As for Sony/ATV, the ruling has an impact on the longterm but does not invalidate its current deal cut directly with Pandora. That deal calls for the music service to pay Sony/ATV its pro rata share of 5% of revenue, and expires at the end of this year. After that, the ruling does impact Sony. If it wants to keep its catalog with ASCAP, it will have to abide by whatever terms the rate court set until the end of the Pandora license.
The judge ruled in Pandora's favor because the consent decree that ASCAP has been operating under since 1941 provides Pandora with a license to play all of the works in its repertory.
Under the consent decree, when a music user such as Pandora requests a license from ASCAP, it immediately gets the right to play ASCAP songs under an interim license while the two sides negotiate the rates. If they can't come to a meeting of the mind, then they turn to the ASCAP Federal rate court which is in the Southern District of new York, to make a determination on fees.
Since ASCAP retains the songs of the publishers that tried to pull digital rights in its reportoire for other music licensees, then it must provide Pandora with a license for all of its catalog, accord to the ruling by Judge Denise Cote, who presided over the ASCAP rate court.
“'All' means all," Judge Cote wrote in her decision. "So whether ASCAP purports to categorize Pandora as an 'applicant' or a 'licensee,' Pandora’s right to perform the compositions in the ASCAP repertory extends to all of ASCAP’s repertory and ASCAP may not narrow that right by denying Pandora the right to play the songs of publishers who have withdrawn new media licensing rights from certain songs while keeping the songs in ASCAP’s repertory to be licensed for performance by other music users."
The timing of when and what rights publishers pulled out appeared critical to the judge's decision.
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While EMI told ASCAP in September of 2010 of its intention to withdraw all of its songs entirely from ASCAP, it didn't actually withdraw its digital rights, after ASCAP proposed a modified withdrawal, until May 2011. And the rates weren't worked out with Pandora until June 2012. In the meantime, Pandora had terminated its license with ASCAP on Oct. 28, 2010, and asked for a new five-year license beginning Jan. 1, 2011 through Dec. 31, 2015.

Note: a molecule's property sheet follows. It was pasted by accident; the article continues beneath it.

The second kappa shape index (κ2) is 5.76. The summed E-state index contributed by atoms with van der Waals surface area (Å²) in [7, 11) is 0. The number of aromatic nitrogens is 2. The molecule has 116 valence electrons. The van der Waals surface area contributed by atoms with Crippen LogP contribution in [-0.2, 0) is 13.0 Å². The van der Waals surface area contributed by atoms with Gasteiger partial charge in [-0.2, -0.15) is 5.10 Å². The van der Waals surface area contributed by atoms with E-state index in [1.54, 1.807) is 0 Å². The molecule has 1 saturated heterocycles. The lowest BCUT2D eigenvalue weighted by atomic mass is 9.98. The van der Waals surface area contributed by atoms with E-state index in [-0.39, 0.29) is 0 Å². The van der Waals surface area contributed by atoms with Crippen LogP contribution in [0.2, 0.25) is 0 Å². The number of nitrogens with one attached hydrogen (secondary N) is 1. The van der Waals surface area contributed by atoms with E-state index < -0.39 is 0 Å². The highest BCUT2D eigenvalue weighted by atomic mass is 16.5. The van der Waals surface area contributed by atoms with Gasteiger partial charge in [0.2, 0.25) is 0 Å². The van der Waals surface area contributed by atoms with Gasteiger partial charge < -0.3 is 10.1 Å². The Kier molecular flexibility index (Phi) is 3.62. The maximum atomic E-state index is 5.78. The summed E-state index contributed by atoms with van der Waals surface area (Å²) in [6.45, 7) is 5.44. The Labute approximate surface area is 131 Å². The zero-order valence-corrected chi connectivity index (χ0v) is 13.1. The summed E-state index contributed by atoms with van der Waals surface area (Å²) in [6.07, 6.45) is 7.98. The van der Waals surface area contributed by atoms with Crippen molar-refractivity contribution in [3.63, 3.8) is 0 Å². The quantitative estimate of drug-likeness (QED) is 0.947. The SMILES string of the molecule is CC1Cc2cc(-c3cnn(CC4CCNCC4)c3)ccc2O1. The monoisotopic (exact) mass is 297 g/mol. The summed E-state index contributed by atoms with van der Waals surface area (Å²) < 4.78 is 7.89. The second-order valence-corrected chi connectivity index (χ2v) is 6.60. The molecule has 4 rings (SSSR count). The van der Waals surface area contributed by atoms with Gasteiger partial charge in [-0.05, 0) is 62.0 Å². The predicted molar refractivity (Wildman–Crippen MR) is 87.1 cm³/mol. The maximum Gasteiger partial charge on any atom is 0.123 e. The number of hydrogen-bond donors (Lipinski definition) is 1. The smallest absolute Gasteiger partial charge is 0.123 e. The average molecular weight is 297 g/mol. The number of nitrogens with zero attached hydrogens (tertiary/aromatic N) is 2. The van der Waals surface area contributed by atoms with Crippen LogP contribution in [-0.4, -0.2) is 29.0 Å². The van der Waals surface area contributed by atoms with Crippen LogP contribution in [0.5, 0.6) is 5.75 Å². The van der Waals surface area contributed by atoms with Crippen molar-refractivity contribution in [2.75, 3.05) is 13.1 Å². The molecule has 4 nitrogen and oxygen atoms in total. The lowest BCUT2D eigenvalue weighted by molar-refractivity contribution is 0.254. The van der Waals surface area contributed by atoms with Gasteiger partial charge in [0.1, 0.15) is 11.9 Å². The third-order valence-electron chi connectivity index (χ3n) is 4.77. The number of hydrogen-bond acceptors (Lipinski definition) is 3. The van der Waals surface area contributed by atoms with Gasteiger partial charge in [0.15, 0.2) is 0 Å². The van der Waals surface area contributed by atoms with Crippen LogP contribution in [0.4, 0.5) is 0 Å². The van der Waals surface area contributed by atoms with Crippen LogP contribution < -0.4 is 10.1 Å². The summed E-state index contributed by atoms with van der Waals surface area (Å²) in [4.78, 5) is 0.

When the two sides couldn't reach an agreement, Pandora asked the rate court to make a determination in November 2012.
"We welcome the court's decision," Pandora's assistant general counsel Chris Harrison said in a statement “We hope this will put an end to the attempt by certain ASCAP-member publishers to unfairly and selectively withhold their catalogs from Pandora.”
Now, that the scope of the ASCAP license has been determined, the Judge has set Dec. 4 for the beginning of the rate trial, which will determine what percentage of Pandora advertising revenue will be paid to ASCAP in exchange for its blanket license.
"The Court’s decision to grant summary judgment on this matter has no impact on our fundamental position in this case that songwriters deserve fair pay for their hard work, an issue that the Court has not yet decided," ASCAP CEO John LoFrumento said in a statement.
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"ASCAP looks forward to the Dec. 4 trial, where ASCAP will demonstrate the true value of songwriters’ and composers’ performance rights, a value that Pandora’s music streaming competitors have recognized by negotiating rather than litigating with creators of music."
“Pandora continues to firmly believe that musicians must be fairly compensated for their work," Harrison said. "We are committed to a responsible, sustainable and equitable royalty structure that benefits and grows the entire industry and does not discriminate against new technologies."
If the judge gives a ruling that results in royalty rate payments as large as the separate deals negotiated directly by the large publishers who have completed deals with Pandora, then the ruling is no big deal for the publishers trying to withdraw their digital rights. But if the Judge gives ASCAP/Pandora a lower rate than, it could cost those publishers millions of dollars.